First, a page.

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Argentine Culture

Much more so than most of Latin America, Argentina is a true cultural meeting pot. It was inhabited by relatively primitive indigenous groups when the Spanish arrived: the mixture of these two groups in the pampas flatlands would produce the famous gauchos. Black slaves were brought in to work, although there were relatively few of them (compared with, say, Brazil). After independence, Argentina opened itself to immigration, and waves of immigrants came from around the world, including Italians, Polish, Germans, Chinese and many more. By the end of the nineteenth century, Argentina was the most culturally diverse nation in South America.

Each and every one of these groups left their mark on Argentine history and culture. The natives, sadly, were the victims of a series of genocidal wars at the end of the nineteenth century which wiped most of them out. Still, remnants of their culture survive. The groups with the largest cultural impact are doubtless the Spanish and Italians. The Spanish, of course, colonized Argentina and gave it its language, legal system, cuisine and more. The Italians who arrived at the end of the nineteenth and beginning of the twentieth centuries represent by far the largest of the immigrant groups that came at that time and left their mark on Argentina culture, including food, the tango and even the distinctive Buenos Aires accent.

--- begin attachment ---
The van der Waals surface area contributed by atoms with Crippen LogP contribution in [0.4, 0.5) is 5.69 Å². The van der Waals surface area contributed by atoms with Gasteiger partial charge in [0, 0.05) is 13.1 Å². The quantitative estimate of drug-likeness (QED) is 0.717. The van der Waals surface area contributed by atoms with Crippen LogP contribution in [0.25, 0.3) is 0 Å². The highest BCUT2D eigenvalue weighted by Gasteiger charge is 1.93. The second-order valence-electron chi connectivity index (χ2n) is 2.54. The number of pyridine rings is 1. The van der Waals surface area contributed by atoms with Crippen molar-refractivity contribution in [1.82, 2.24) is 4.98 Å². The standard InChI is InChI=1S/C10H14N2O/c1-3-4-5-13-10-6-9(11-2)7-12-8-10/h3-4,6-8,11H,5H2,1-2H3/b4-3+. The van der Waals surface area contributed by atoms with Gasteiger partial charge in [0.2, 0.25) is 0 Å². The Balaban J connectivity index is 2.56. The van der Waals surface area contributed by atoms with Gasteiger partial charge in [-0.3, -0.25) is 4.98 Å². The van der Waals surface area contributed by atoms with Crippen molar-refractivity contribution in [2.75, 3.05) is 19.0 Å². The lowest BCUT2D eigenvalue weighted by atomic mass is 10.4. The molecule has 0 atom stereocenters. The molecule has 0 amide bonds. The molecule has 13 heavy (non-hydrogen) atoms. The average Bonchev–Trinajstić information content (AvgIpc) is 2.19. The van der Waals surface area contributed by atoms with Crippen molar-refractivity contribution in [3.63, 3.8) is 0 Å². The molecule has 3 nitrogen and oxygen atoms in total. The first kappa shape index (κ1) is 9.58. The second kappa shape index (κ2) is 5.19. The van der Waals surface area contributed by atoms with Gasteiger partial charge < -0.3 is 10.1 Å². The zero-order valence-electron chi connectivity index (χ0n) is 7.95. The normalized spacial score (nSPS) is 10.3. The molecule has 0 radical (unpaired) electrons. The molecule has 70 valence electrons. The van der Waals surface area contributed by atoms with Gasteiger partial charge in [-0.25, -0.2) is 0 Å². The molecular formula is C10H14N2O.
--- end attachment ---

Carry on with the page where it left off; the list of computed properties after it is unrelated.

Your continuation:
Argentina has always looked to Europe for culture. This is most evident in Buenos Aires, where the best way to compliment the city to a local remains “Wow! Buenos Aires looks like a city in Europe!” Argentines consider themselves the most sophisticated and urbane of the people of Latin America, which you’ll see in the opera houses and great theatres of the cities.

Not everything you’ll see is borrowed European culture, however. In the two hundred years since independence, Argentina has developed a culture all its own. The best example is the tango, a romantic dance with mysterious roots that may date back to Italian immigrants, indigenous groups, black slaves or others. Argentine cuisine is distinctive, with a heavy reliance on fine beef. Argentina continues to make its own way culturally, boasting one of the best film industries in Latin America. The nation has also developed a taste for football(soccer) that borders on obsessive…oh, who am I kidding: Argentines are obsessed with football to an alarming degree: they rate just below “suicide bomber” on the fanatic scale.

The gauchos deserve special mention. The gauchos – a sort of Argentine cowboy who worked with the great herds of cattle in centuries past – are all but gone, but the Argentines continue to make much of that time in their history, and the gauchos have found their way into literature and film, and you can take a trip to any number of touristy “authentic gaucho ranches” from Buenos Aires.

The best way to experience true Argentine culture is to get out into the streets, cafes bars and restaurants of Buenos Aires. Take in a soccer game, eat as much grilled meat as you can, go to a tango show, and most of all, talk to the people: they’re very friendly and always willing to share with new friends.

Here are some related tips to help plan your trip to Argentina: Cerro de la Virgen, Literature, Formosa’s Fantastic Beings, Museo de Deuda Externa, Biblioteca Nacional, Art in Argentina, Studying tango and visiting milongas, Molino Forclaz, The Aónikenk and Gauchito Gil.








By Christopher Minster
I am a writer and editor at V!VA Travel guides here in Quito, where I specialize in adding quality content to the site and also in spooky things like...
02 Feb 2009




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